January 27, 2014
Three hundred years ago, slavery was considered legal and moral across the world. Today, it is considered illegal and a great injustice in virtually every country.
The abolition of slavery constitutes one of the great progressive transformations of moral consciousness and moral practice in history, says Elizabeth S. Anderson, the John Dewey Distinguished University Professor of Philosophy and Women’s Studies in LSA.
Anderson, who has produced a large body of influential work in egalitarian political theory, democratic theory, feminist and social epistemology, and the philosophy of economics and of race, will discuss this transformation in her Distinguished University Professor lecture, “The Political Economy of Moral Progress: Emancipation and Experiments in Free Labor” at 4 p.m. Thursday in the Alumni Center Founders Room.
Distinguished University Professor is the highest professorial title granted at U-M. A reception will follow the lecture, which is free and open to the public.
“It is a great honor to be named a Distinguished University Professor,” Anderson says. “I chose John Dewey as the name of my chair because Dewey's version of pragmatism has been a central inspiration for my way of pursuing moral and political philosophy. Dewey stressed the continuity of moral inquiry with scientific inquiry and with everyday inquiry into solving the challenges of life. That is a tradition I wish to carry into the 21st century.”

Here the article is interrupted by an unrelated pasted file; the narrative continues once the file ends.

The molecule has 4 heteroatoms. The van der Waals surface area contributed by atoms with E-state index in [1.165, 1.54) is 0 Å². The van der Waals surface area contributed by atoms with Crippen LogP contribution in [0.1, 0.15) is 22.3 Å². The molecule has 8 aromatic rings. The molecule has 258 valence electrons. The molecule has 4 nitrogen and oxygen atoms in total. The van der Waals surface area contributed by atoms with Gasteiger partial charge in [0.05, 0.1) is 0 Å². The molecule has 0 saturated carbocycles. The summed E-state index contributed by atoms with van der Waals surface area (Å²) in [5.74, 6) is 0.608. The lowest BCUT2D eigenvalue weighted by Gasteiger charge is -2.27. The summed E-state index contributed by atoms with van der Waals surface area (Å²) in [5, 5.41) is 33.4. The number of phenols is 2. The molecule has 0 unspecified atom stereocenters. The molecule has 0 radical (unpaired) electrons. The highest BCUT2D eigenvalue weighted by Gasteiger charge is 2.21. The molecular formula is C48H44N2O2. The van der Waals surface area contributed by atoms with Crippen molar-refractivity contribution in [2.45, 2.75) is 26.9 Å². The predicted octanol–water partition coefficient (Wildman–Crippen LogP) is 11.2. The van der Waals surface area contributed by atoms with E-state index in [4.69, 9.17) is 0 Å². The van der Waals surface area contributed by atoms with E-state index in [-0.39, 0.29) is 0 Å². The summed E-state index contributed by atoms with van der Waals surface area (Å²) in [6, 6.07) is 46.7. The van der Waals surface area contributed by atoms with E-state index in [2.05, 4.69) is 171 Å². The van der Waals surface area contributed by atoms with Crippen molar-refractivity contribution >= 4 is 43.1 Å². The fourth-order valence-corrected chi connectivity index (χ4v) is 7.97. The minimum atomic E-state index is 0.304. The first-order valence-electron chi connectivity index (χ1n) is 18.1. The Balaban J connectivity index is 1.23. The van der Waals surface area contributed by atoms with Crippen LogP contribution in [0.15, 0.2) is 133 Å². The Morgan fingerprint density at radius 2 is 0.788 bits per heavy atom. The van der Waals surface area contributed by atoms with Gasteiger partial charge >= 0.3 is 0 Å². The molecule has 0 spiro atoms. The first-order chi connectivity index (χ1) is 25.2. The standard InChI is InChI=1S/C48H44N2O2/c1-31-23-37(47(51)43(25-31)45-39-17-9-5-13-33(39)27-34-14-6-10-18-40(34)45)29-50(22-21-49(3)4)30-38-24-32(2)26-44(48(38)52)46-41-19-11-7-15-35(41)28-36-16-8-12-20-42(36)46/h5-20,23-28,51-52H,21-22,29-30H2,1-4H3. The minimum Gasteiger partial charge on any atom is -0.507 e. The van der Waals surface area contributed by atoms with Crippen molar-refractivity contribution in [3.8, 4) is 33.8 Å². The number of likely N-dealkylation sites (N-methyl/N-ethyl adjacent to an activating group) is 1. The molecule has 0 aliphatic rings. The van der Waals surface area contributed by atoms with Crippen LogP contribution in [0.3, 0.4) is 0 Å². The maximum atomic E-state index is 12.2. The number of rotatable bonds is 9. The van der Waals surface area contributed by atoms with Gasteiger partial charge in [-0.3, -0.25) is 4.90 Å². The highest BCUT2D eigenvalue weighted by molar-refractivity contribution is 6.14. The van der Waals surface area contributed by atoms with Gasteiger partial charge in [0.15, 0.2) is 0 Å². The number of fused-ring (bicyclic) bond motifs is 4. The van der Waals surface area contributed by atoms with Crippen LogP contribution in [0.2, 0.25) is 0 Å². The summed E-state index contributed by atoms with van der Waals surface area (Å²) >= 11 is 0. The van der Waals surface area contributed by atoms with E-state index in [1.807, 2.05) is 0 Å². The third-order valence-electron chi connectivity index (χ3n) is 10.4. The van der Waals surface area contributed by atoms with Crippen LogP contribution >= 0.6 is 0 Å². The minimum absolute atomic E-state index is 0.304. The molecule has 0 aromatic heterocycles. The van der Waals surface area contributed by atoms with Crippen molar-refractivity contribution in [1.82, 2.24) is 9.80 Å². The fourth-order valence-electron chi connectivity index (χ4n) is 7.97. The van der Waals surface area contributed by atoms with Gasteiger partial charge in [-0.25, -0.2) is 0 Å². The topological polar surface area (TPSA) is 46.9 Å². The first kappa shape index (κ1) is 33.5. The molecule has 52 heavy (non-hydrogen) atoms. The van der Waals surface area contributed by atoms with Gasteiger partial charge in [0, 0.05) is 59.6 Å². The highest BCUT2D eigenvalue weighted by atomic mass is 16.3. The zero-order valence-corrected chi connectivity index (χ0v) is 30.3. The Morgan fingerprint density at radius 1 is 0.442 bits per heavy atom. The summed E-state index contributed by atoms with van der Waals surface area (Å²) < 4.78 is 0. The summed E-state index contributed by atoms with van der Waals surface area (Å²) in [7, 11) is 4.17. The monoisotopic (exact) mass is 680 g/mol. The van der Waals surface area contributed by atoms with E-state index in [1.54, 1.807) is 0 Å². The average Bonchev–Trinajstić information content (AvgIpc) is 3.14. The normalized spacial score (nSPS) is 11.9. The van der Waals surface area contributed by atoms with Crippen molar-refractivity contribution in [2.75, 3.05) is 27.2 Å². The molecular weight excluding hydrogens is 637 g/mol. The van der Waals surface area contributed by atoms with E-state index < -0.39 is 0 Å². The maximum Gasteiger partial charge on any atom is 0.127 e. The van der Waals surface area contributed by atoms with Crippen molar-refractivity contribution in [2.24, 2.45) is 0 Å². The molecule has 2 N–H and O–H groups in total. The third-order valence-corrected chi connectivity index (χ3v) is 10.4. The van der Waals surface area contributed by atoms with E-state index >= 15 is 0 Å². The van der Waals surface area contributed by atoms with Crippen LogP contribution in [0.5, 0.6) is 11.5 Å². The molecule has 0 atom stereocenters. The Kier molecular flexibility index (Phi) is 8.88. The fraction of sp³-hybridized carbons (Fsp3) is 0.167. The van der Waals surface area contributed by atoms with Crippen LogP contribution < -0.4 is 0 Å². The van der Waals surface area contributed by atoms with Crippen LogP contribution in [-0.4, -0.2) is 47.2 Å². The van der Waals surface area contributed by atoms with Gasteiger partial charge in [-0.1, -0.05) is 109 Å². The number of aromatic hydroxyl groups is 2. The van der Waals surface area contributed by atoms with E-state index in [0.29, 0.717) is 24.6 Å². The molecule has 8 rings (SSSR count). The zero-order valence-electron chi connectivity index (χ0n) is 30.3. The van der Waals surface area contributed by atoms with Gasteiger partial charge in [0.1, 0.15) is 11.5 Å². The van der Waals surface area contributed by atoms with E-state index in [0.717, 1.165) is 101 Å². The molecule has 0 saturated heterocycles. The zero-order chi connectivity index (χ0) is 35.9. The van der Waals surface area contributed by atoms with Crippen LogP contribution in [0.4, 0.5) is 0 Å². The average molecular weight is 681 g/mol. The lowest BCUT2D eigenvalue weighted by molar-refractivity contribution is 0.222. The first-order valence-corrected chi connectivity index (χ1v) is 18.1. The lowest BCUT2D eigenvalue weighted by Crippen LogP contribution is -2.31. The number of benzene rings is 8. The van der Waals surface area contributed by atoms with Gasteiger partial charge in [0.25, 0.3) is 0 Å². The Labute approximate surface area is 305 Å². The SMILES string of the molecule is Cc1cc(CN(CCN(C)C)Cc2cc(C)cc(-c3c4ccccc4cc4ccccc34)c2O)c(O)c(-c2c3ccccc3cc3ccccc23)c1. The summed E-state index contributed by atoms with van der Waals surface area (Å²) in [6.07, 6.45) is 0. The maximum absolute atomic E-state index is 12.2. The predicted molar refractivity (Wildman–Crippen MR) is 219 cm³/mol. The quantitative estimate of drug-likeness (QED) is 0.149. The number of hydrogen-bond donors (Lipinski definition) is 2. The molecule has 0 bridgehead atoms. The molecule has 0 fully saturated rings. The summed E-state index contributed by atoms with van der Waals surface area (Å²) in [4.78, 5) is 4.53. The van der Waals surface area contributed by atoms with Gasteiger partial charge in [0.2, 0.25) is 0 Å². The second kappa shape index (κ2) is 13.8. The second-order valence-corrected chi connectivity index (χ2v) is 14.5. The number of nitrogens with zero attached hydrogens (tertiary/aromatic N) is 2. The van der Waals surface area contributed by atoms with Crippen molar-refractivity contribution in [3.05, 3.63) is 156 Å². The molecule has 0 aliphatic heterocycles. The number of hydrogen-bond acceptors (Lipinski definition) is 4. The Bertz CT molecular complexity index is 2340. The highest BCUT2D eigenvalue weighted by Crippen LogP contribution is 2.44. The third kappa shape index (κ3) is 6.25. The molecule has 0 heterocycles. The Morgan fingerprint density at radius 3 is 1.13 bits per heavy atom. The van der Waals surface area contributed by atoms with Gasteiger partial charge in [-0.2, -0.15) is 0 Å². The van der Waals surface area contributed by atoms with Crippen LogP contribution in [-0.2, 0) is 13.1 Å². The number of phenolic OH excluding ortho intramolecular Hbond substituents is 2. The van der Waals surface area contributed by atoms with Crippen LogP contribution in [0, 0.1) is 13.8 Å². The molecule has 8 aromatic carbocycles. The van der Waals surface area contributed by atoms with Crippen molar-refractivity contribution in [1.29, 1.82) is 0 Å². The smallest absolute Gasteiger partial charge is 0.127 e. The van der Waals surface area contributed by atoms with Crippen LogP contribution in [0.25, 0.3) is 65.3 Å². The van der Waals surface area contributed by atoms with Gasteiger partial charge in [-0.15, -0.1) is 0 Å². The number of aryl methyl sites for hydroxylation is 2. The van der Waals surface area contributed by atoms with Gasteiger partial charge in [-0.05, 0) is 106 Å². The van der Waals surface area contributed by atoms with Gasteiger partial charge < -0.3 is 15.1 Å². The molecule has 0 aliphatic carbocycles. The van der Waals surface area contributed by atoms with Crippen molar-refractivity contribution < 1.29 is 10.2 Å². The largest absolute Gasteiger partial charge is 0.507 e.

Anderson’s first book, “Value in Ethics and Economics,” applies a new theory of value to such controversial topics as commercial surrogate motherhood. Her second book, “The Imperative of Integration,” which won the American Philosophical Association’s Joseph B. Gittler Award in 2011, draws upon philosophy, the social sciences, and law in defense of a revitalized ideal of racial integration.
She has published more than 60 papers in leading philosophy, law and interdisciplinary journals, which have been reprinted more than 50 times.
Her famous “What is the Point of Equality?” transformed debates about the aims of egalitarianism. Her “Feminist Epistemology: An Interpretation and Defense” helped define the field of feminist epistemology.